In the meantime, new computational techniques can combat fraud in a different way. Even in a world of paper ballots, some election fraud is considered normal, and as Xia points out, different states have different thresholds at which they'll take action. Rather than trying to prevent fraud entirely, the key is really to recognize emerging problems more quickly.
"I'm trying to design a faster way to detect fraud with high statistical confidence," says Xia. "We don't know how to fix it, and many people in security are working on that, but maybe, at least, we can detect a fraud faster and then decide what to do next."
But a robust, secure, and secret online voting system may not be too far away—and it would certainly change the game. From a computational perspective, says Parkes, "It would be astounding. Assuming that the user interface challenges could be addressed, voting online from home would allow voting processes that take a little longer but better reflect the will of the electorate."
The analysis of election rules is not a new area of research; Nobel laureate Kenneth Arrow laid the foundations for the field in 1951, with his book Social Choice and Individual Values. Arrow's "impossibility theorem," as it is known, demonstrates that no electoral system can possibly satisfy all of five fairly basic criteria, so even the most clever election rules can only offer, at best, a compromise. Assessing a range of possible voting rules therefore requires an analysis of constraints and competing objectives—a task extremely well suited to the strengths of computational science.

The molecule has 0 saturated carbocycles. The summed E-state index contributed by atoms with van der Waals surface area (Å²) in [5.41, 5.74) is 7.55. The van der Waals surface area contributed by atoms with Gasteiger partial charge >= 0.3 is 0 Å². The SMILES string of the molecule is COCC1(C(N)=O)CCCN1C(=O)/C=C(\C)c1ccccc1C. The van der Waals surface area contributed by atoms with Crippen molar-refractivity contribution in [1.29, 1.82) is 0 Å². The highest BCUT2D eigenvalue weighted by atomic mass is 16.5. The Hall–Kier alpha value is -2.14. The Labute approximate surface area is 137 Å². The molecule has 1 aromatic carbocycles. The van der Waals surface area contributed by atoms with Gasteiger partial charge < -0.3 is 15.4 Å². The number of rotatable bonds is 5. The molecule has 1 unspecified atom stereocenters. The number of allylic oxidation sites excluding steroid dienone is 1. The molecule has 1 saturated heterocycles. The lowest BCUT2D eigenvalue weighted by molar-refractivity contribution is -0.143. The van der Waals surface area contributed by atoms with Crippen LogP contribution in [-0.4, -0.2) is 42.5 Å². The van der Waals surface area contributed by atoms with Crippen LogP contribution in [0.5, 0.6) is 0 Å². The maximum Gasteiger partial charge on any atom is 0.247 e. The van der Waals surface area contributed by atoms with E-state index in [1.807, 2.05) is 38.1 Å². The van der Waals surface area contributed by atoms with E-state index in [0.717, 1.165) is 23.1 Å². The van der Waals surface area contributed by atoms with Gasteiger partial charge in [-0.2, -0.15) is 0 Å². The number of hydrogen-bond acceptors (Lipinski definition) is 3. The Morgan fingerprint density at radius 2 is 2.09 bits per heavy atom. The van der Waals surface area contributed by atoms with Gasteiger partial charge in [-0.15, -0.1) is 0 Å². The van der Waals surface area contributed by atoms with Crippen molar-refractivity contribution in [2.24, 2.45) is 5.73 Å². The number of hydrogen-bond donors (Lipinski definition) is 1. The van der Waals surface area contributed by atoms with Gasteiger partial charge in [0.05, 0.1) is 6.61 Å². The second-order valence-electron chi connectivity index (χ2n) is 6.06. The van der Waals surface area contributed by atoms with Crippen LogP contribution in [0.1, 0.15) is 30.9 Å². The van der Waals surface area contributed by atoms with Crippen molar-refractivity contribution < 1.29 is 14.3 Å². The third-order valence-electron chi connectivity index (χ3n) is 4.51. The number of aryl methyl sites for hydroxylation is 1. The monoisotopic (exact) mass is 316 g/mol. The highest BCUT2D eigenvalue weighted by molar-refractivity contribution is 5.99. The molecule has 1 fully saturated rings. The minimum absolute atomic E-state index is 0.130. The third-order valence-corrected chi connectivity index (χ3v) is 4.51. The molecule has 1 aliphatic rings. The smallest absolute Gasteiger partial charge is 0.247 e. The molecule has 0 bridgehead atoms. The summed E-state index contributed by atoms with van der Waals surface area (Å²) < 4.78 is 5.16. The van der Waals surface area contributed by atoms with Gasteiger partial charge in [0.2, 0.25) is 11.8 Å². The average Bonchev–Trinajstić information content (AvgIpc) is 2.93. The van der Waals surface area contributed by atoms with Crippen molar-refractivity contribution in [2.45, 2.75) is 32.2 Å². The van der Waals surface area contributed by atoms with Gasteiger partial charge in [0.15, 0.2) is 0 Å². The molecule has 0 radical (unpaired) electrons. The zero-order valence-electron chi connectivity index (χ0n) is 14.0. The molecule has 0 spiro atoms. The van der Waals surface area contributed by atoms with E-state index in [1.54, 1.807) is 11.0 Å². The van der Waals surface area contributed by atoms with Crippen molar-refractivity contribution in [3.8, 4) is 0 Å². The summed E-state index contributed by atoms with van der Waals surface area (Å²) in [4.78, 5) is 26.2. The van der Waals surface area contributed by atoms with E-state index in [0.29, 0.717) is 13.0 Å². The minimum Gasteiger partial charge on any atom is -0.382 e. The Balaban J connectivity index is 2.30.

In some cases, the computational complexity of the system might even be a constraint in itself, if it improves the election's integrity but slows the entire process down.
"With a presidential election you can afford to wait a day or two, or even a week, to find out the winner, as long as it's correct in the end," says Xia. "But for some types of applications, such as online polls, restaurant ratings, or movie rankings, the time between when you close the 'election' and when you announce the winner has a different sensitivity. For those applications it's critical to use a voting rule where computing the winner is faster, as opposed to voting rules that might be better in other aspects."
The correct system to use really depends on the objective.
"The goals of the [U.S.] election system are many," says Stephen Ansolabehere, Professor of Government at Harvard. "If I were to choose the two most important they would be (1) to produce a democratically chosen leader and set of representatives and (2) to have a democratic process that the nation as a whole recognizes as producing legitimate outcomes and that leads to peaceful transitions of government."
Or, as Xia puts it, "You want people to be happy. But in these low-stakes, online applications, you really want to figure out what is the truth."
In e-commerce and AI, at least, researchers still have the opportunity to design the system from scratch.